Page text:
Christopher Browne wrote:
> [EMAIL PROTECTED] (Hideyuki Kawashima) wrote:
>> Joshua,
>> I appreciate your quick & informative reply. And, I also really
>> appreciate your kind comments. Since I have joined this ML 3 hours
>> ago, I tried to be polite and slightly nervous. But I was relieved
>> by your message.
> Your idea sounds interesting; there is likely to be a considerable
> resistance to mechanisms, however, that would be likely to make
> PostgreSQL less robust.
> Be aware, also, that in a public forum like this, people are sometimes
> less gentle than Joshua.
> The fundamental trouble with this mechanism is that a power outage can
> instantly turn a database into crud.

I can think of a few places where I don't care about the data if the
power is lost -

* Web-based session data

A lot of web sites have separate session-only databases.
If the database goes down, we have to truncate the tables anyways when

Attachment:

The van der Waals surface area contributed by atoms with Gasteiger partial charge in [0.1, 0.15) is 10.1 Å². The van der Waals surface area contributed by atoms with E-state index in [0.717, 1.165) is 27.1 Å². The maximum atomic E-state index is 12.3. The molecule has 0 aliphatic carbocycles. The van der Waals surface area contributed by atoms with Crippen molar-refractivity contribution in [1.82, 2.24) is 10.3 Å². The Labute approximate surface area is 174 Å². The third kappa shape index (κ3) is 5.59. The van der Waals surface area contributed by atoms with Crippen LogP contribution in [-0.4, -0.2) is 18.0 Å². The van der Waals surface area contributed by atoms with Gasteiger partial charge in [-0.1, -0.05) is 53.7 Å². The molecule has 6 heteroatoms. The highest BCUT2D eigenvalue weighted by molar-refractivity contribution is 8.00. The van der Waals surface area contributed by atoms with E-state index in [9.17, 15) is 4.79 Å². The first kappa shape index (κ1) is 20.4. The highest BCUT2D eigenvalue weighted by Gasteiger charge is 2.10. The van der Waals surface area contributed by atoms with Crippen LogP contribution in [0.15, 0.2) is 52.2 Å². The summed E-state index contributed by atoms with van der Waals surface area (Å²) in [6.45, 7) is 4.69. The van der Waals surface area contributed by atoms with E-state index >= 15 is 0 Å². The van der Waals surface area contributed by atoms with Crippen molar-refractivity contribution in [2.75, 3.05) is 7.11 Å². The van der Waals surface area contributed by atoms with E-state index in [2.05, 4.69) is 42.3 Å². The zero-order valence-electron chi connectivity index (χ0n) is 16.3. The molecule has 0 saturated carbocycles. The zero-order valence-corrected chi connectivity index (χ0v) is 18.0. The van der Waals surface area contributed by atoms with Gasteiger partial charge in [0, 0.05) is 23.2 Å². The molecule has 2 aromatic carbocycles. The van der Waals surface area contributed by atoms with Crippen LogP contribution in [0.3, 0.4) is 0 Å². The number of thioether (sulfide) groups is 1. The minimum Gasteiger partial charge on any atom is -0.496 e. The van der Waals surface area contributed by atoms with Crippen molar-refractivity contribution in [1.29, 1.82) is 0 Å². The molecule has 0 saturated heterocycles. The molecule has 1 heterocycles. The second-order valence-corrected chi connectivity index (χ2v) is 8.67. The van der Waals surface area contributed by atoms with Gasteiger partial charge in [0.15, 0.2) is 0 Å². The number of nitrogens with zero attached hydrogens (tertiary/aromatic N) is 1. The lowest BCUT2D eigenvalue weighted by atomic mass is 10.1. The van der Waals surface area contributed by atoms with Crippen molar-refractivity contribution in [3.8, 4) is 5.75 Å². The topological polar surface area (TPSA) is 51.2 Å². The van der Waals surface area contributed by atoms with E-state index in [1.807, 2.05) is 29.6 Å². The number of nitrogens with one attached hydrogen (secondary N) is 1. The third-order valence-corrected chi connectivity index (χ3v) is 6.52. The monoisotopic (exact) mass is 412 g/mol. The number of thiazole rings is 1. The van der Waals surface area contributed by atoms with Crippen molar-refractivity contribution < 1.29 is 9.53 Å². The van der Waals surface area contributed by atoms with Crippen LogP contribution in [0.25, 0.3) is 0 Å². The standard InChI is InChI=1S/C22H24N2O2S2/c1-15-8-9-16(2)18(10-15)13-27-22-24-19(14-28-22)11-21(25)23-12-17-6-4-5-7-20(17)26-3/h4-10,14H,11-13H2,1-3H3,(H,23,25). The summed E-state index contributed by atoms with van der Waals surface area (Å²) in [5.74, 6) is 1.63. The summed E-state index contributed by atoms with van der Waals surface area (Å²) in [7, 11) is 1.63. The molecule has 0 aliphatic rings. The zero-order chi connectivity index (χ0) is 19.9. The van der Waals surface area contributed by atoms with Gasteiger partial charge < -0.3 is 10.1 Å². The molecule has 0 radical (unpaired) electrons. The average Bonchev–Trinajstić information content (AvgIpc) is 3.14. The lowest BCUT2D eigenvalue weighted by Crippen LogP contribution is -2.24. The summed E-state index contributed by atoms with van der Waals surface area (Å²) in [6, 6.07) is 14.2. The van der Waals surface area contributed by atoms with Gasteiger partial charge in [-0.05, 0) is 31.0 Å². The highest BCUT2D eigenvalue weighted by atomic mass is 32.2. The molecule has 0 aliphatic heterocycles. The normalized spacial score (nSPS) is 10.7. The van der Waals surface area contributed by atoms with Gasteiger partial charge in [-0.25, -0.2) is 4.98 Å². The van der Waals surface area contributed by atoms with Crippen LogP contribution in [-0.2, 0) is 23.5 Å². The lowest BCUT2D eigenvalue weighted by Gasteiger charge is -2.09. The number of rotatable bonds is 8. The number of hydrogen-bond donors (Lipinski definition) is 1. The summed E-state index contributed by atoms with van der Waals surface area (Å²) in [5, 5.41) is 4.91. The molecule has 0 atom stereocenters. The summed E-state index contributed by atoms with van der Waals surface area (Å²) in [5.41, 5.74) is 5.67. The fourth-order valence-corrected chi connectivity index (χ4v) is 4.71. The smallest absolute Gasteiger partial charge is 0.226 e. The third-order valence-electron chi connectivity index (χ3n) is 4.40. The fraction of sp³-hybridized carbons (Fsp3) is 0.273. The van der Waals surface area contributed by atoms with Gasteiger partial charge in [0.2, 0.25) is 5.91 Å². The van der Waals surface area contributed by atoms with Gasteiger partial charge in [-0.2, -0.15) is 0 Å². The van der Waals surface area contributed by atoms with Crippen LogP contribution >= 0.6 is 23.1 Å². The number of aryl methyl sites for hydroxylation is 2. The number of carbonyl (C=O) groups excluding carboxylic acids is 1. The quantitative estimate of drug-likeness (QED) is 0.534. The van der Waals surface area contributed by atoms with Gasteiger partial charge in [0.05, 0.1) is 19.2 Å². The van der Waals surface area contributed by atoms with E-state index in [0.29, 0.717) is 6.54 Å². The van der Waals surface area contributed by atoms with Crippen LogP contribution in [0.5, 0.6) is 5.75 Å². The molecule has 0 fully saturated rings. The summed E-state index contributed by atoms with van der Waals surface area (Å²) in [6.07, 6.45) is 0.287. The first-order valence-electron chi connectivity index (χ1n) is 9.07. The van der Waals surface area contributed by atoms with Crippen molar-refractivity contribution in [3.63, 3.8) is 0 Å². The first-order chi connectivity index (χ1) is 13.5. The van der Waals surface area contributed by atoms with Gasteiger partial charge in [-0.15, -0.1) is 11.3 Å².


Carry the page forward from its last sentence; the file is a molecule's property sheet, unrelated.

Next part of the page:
it comes back up.

* Reporting slaves

We have replication slaves setup for internal (staff-only) reporting.
Often a lot of temp and summary tables as well.

If the data is lost, don't care. Its a reporting database.

Re-syncing from another slave is no biggie for total data loss.

Less a concern given the speed increase of the data it creates as well
as data coming in from the master.

* Front-end cache slaves

Same type of situation as the reporting slaves.
Basic front-end cache that replicates data to take load off the master.

The slaves still have to do all the same insert/updates, but this means
they'll spend less time in locks.

They crash, point the apps to the master or another slave while you fix it.


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